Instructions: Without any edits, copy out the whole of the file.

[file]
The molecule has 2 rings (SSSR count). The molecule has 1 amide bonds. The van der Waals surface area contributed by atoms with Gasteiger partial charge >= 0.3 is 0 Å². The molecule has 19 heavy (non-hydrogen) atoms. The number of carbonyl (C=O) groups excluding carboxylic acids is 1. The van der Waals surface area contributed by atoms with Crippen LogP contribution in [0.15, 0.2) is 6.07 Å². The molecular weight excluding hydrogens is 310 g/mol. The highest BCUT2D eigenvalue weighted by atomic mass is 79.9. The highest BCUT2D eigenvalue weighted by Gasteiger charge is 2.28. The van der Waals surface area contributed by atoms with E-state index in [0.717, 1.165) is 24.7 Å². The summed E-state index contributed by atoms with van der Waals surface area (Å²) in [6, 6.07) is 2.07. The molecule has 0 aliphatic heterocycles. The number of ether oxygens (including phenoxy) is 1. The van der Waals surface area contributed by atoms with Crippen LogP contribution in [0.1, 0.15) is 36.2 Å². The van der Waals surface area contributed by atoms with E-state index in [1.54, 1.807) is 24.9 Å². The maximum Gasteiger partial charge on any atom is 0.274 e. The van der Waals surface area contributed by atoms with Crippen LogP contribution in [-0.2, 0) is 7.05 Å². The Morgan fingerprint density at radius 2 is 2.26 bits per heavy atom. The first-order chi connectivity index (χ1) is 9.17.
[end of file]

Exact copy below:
The molecule has 2 rings (SSSR count). The molecule has 1 amide bonds. The van der Waals surface area contributed by atoms with Gasteiger partial charge >= 0.3 is 0 Å². The molecule has 19 heavy (non-hydrogen) atoms. The number of carbonyl (C=O) groups excluding carboxylic acids is 1. The van der Waals surface area contributed by atoms with Crippen LogP contribution in [0.15, 0.2) is 6.07 Å². The molecular weight excluding hydrogens is 310 g/mol. The highest BCUT2D eigenvalue weighted by atomic mass is 79.9. The highest BCUT2D eigenvalue weighted by Gasteiger charge is 2.28. The van der Waals surface area contributed by atoms with E-state index in [0.717, 1.165) is 24.7 Å². The summed E-state index contributed by atoms with van der Waals surface area (Å²) in [6, 6.07) is 2.07. The molecule has 0 aliphatic heterocycles. The number of ether oxygens (including phenoxy) is 1. The van der Waals surface area contributed by atoms with Crippen LogP contribution in [0.1, 0.15) is 36.2 Å². The van der Waals surface area contributed by atoms with E-state index in [1.54, 1.807) is 24.9 Å². The maximum Gasteiger partial charge on any atom is 0.274 e. The van der Waals surface area contributed by atoms with Crippen LogP contribution in [-0.2, 0) is 7.05 Å². The Morgan fingerprint density at radius 2 is 2.26 bits per heavy atom. The first-order chi connectivity index (χ1) is 9.17.